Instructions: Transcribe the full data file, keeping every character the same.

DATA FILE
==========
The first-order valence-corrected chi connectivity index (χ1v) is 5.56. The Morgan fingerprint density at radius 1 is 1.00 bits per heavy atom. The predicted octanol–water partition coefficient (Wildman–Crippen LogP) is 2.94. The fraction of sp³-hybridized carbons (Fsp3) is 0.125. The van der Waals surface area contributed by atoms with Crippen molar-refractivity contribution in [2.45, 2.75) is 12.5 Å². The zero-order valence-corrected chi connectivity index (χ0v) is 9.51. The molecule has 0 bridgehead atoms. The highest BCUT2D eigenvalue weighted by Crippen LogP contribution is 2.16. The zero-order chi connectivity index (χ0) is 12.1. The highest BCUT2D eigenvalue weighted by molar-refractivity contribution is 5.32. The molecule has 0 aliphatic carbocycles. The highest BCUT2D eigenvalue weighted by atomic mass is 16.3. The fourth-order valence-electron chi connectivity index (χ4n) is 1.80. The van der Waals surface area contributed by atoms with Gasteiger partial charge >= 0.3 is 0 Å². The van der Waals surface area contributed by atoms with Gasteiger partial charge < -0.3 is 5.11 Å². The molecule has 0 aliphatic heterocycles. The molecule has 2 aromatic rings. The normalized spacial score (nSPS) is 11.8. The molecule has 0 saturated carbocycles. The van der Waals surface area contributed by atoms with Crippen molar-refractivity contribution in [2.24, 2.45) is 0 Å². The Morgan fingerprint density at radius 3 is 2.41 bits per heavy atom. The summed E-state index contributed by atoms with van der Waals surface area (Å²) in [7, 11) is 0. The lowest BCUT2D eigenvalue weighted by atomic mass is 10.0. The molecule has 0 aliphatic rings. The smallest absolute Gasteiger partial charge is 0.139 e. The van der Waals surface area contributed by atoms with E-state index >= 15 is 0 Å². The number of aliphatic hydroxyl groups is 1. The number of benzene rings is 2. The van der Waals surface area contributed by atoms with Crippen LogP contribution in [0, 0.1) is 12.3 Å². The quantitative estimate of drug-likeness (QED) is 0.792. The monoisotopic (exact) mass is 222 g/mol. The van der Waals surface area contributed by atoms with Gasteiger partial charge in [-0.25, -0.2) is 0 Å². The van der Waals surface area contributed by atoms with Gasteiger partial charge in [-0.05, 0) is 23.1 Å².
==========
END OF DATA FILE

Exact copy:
The first-order valence-corrected chi connectivity index (χ1v) is 5.56. The Morgan fingerprint density at radius 1 is 1.00 bits per heavy atom. The predicted octanol–water partition coefficient (Wildman–Crippen LogP) is 2.94. The fraction of sp³-hybridized carbons (Fsp3) is 0.125. The van der Waals surface area contributed by atoms with Crippen molar-refractivity contribution in [2.45, 2.75) is 12.5 Å². The zero-order valence-corrected chi connectivity index (χ0v) is 9.51. The molecule has 0 bridgehead atoms. The highest BCUT2D eigenvalue weighted by Crippen LogP contribution is 2.16. The zero-order chi connectivity index (χ0) is 12.1. The highest BCUT2D eigenvalue weighted by molar-refractivity contribution is 5.32. The molecule has 0 aliphatic carbocycles. The highest BCUT2D eigenvalue weighted by atomic mass is 16.3. The fourth-order valence-electron chi connectivity index (χ4n) is 1.80. The van der Waals surface area contributed by atoms with Gasteiger partial charge >= 0.3 is 0 Å². The van der Waals surface area contributed by atoms with Gasteiger partial charge < -0.3 is 5.11 Å². The molecule has 0 aliphatic heterocycles. The molecule has 2 aromatic rings. The normalized spacial score (nSPS) is 11.8. The molecule has 0 saturated carbocycles. The van der Waals surface area contributed by atoms with Crippen molar-refractivity contribution in [2.24, 2.45) is 0 Å². The Morgan fingerprint density at radius 3 is 2.41 bits per heavy atom. The summed E-state index contributed by atoms with van der Waals surface area (Å²) in [7, 11) is 0. The lowest BCUT2D eigenvalue weighted by atomic mass is 10.0. The molecule has 0 aliphatic rings. The smallest absolute Gasteiger partial charge is 0.139 e. The van der Waals surface area contributed by atoms with E-state index >= 15 is 0 Å². The number of aliphatic hydroxyl groups is 1. The number of benzene rings is 2. The van der Waals surface area contributed by atoms with Crippen LogP contribution in [0, 0.1) is 12.3 Å². The quantitative estimate of drug-likeness (QED) is 0.792. The monoisotopic (exact) mass is 222 g/mol. The van der Waals surface area contributed by atoms with Gasteiger partial charge in [-0.25, -0.2) is 0 Å². The van der Waals surface area contributed by atoms with Gasteiger partial charge in [-0.05, 0) is 23.1 Å².